But, if I was pleased with the elegant and unique appearance of the chrysalis, I was much more so with what I unexpectedly saw afterwards. I had watched them pretty narrowly, and when I found that No. 1 had quitted its pupa state on the 15th February, I watched No. 2 closely, and on the day after (the 16th) I was rewarded and gratified in seeing the perfect insect break forth into active life! I gazed with astonishment, and was almost spellbound—rivetted, as it were, for half-an-hour; and never have I seen a more interesting living gorgeous spectacle—one which I can never forget.
It broke through its pupa case at the top part, near the head and back of the imago, the case (in every instance) splitting longitudinally for two-thirds of its length into three segments, and then the insect moved its legs a little and got out of its prison, and held fast. At this time it appeared almost wingless, or with two tiny transversely-folded, squeezed-up plaits (like pigmy epaulettes) on its shoulders. These soon began to move, to descend, growing larger, and progressing downwards in an astonishing manner—soft, damp, limp, and wavy, their colours prismatically glistening like silk velvet, and at first falling in graceful folds, plaits, and rumples, without the least approach to stiffness. As its wings were mysteriously and silently evolved and produced, and grew and descended, they also widened to their natural size, but not at first.
It seemed a truly mysterious sight to see these large wings growing so fast—evolving from nothing! by some occult hidden power. It was not, for instance, like water (a spring) welling forth from a mountain's side over green moss, for there was the hidden quantity or mass—here there was nothing behind, and yet it evolved and grew!
It took forty-five minutes, or very nearly an hour, before its wings attained to their full size, after which they very soon stiffened, and became rigid. Beautiful they still were in their symmetry, colours, and markings; but, sic transit! the surpassing glory—that gorgeous pristine excellence which had so spell-bound me, was, as an object, gone for ever—never, however, to be forgotten while memory remains.
I have seen, at various times, many plants and flowers unfolding, opening, bursting forth into bloom and beauty—have watched the evolution of some of our elegant tiny ferns, the rapid growth and change of some fungi, and the wonderful and beautiful birth of the ephemeral day-lily, when it unrolls its gorgeous petals to the morning sun; but all that I have seen of that description pales and fades before this—the birth, the amazingly rapid growth, and the beautiful and mysterious development of this butterfly.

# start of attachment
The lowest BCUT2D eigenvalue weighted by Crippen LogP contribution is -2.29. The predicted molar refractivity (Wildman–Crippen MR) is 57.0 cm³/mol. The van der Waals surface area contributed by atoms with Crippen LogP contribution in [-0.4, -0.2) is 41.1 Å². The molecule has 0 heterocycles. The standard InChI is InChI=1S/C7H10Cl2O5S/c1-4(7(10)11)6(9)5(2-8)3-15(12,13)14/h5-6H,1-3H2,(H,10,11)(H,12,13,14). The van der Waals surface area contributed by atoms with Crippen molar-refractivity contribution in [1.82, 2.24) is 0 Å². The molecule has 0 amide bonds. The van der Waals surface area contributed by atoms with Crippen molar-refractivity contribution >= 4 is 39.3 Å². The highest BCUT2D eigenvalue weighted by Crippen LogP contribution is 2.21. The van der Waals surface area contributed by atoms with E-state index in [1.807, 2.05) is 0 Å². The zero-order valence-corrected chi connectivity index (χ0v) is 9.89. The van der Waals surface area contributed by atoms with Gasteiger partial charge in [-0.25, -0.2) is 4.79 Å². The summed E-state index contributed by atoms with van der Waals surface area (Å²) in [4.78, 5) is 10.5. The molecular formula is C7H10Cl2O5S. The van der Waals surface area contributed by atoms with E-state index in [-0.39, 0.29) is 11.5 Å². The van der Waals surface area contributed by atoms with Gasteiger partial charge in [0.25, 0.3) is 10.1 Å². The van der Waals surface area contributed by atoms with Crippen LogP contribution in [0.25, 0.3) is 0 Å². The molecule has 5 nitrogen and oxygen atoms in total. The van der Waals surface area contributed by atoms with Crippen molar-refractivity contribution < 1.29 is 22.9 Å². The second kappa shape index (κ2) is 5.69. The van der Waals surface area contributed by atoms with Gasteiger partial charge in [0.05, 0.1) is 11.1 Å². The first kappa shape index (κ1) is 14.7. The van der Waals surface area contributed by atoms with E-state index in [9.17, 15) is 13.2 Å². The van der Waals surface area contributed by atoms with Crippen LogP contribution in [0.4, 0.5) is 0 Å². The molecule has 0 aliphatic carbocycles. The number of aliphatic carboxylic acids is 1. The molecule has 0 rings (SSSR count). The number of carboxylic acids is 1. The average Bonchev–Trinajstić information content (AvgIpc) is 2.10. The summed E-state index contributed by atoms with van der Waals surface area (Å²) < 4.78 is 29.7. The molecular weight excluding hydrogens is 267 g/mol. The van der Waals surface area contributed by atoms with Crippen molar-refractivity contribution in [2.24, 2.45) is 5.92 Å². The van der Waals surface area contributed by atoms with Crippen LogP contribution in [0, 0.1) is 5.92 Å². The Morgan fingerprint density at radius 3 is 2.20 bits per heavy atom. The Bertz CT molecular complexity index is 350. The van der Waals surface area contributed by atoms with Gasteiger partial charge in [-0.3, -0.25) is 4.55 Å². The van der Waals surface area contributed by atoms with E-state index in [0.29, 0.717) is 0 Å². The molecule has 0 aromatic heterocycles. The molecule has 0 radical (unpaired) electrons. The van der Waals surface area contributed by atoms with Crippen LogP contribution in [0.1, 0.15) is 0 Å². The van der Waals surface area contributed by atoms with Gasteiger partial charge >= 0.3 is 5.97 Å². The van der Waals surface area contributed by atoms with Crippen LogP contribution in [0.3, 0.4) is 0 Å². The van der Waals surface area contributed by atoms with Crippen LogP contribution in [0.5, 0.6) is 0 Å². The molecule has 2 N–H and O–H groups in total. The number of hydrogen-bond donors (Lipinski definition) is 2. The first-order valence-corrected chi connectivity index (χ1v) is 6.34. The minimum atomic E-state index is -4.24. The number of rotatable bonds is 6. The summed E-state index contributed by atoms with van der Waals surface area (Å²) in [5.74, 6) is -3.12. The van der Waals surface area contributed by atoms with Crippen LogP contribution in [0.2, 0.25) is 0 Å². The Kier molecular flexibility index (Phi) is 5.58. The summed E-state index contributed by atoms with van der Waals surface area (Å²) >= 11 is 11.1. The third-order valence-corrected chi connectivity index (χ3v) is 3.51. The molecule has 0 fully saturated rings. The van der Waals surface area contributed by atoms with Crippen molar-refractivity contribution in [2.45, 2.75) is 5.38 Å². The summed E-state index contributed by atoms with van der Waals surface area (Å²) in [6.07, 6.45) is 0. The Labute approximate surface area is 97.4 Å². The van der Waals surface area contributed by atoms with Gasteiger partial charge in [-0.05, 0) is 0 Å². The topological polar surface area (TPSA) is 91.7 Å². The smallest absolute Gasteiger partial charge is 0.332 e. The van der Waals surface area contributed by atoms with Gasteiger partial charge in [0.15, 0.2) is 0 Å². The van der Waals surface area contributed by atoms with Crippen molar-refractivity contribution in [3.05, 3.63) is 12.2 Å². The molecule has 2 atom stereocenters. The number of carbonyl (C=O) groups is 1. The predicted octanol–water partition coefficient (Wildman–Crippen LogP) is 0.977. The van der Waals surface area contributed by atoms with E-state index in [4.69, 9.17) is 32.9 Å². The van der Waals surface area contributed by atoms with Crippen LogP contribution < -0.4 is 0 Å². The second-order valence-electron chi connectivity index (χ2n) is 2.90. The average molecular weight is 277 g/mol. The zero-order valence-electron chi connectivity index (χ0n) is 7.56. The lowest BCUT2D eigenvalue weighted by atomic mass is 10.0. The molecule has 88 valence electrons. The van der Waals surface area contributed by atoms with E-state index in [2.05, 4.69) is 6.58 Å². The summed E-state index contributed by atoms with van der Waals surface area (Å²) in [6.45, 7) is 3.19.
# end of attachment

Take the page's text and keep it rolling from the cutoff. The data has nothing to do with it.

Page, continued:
Words fail to describe it, in its splendid and wonderful living reality—
“A thing of beauty is a joy for ever.”
About four years ago, I heard from one of our members (Mr. Meinertzhagen) that he had captured at Waimarama a butterfly of this species. On his communicating with me concerning it, I identified it as one I had more than once seen in my travels in New Zealand many years before. Shortly after that I saw a pair of them flying here on the hill-side, at Napier; other specimens were also caught much about the same time, one, or more, of which are now in the Museum of the Athenæum in this town. And Mr. Meinertzhagen, and subsequently Mr. Huntley, found from the Maoris that they knew the insect well.
Mr. R. W. Fereday, of Canterbury, has a paper on the Waimarama butterfly, in Vol. VI. of the “Transactions of the N.Z. Institute.” In that paper Mr. Fereday mentions two species (or varieties) D. erippus and D. archippus, specimens of both being in the Canterbury Museum. The former, D. erippus, having been sent from Melbourne; the latter, D. archippus, from San Francisco. Mr. Fereday doubts our New Zealand butterfly being distinct from D. erippus; at the same time he prefers giving it the specific name of berenice—which has superseded that of erippus in some published catalogues.
Mr. Fereday further says, that Mr. Nairn, of Poureerere, had found some larvæ of this insect on plants of Gomphocarptis ovata growing in his garden. It is not at all unlikely that the “cotton plants,” whence Mr. Huntley obtained his specimens, were a species of Gomphocarpus, from the scrap of a spinous capsule, or follicle, I found remaining in the box; but the leaves were long and lanceolate, as I subsequently found from Mr. Huntley. I know several species of Gomphocarpus, but none bearing the specific name of ovata.
From a portion of a newspaper lately received from a friend, I find that our butterfly, or a species very nearly allied to it, was represented, in two very fair characteristic cuts, in the “Australian Sketcher,” of July 12, 1873, under the name of Danais archippus, on the authority of Professor McCoy of Melbourne, where it had been lately captured, who says it is found very commonly in America from Canada to Brazil; but only of late years observed in North Australia, Queensland, and the northern parts of New South Wales, and more recently in Melbourne.
I venture, however, to doubt our insect being identical with the Australian one, as therein represented and described; there seems a slight difference in its markings, and a still greater one in its colour. Those differences, however, may be only sexual ones. Should it hereafter prove, on full examination and comparison of specimens of both sexes, to be distinct from both the Australian and American insects, I trust it will have, and retain, the name of Danais novœ-zealandiœ.